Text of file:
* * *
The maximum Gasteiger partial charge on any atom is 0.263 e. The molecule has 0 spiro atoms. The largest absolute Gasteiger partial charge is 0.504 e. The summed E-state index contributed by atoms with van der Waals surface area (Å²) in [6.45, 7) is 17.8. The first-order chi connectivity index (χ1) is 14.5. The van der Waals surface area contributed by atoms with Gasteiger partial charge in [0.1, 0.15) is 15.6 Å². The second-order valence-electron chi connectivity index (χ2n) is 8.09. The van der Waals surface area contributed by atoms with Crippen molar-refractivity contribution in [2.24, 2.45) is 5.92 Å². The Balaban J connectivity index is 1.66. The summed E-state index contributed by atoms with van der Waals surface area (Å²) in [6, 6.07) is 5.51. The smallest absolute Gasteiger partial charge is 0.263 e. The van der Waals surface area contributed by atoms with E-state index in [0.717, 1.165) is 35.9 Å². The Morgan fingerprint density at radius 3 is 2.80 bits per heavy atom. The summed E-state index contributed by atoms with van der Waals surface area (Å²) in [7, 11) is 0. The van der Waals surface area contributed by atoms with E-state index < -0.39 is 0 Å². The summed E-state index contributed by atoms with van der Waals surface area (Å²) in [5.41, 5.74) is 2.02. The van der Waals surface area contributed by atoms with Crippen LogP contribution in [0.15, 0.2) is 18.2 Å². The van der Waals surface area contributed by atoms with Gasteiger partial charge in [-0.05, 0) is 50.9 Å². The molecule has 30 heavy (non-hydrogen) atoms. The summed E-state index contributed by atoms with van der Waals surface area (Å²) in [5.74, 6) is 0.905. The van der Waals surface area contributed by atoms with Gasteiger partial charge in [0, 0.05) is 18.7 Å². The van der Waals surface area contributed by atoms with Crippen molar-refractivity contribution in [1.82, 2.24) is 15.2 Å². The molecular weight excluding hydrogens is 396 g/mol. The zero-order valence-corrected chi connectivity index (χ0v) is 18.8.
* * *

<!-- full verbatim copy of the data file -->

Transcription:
The maximum Gasteiger partial charge on any atom is 0.263 e. The molecule has 0 spiro atoms. The largest absolute Gasteiger partial charge is 0.504 e. The summed E-state index contributed by atoms with van der Waals surface area (Å²) in [6.45, 7) is 17.8. The first-order chi connectivity index (χ1) is 14.5. The van der Waals surface area contributed by atoms with Gasteiger partial charge in [0.1, 0.15) is 15.6 Å². The second-order valence-electron chi connectivity index (χ2n) is 8.09. The van der Waals surface area contributed by atoms with Crippen molar-refractivity contribution in [2.24, 2.45) is 5.92 Å². The Balaban J connectivity index is 1.66. The summed E-state index contributed by atoms with van der Waals surface area (Å²) in [6, 6.07) is 5.51. The smallest absolute Gasteiger partial charge is 0.263 e. The van der Waals surface area contributed by atoms with E-state index in [0.717, 1.165) is 35.9 Å². The Morgan fingerprint density at radius 3 is 2.80 bits per heavy atom. The summed E-state index contributed by atoms with van der Waals surface area (Å²) in [7, 11) is 0. The van der Waals surface area contributed by atoms with E-state index < -0.39 is 0 Å². The summed E-state index contributed by atoms with van der Waals surface area (Å²) in [5.41, 5.74) is 2.02. The van der Waals surface area contributed by atoms with Crippen LogP contribution in [0.15, 0.2) is 18.2 Å². The van der Waals surface area contributed by atoms with Gasteiger partial charge in [-0.05, 0) is 50.9 Å². The molecule has 30 heavy (non-hydrogen) atoms. The summed E-state index contributed by atoms with van der Waals surface area (Å²) in [5.74, 6) is 0.905. The van der Waals surface area contributed by atoms with Gasteiger partial charge in [0, 0.05) is 18.7 Å². The van der Waals surface area contributed by atoms with Crippen molar-refractivity contribution in [1.82, 2.24) is 15.2 Å². The molecular weight excluding hydrogens is 396 g/mol. The zero-order valence-corrected chi connectivity index (χ0v) is 18.8.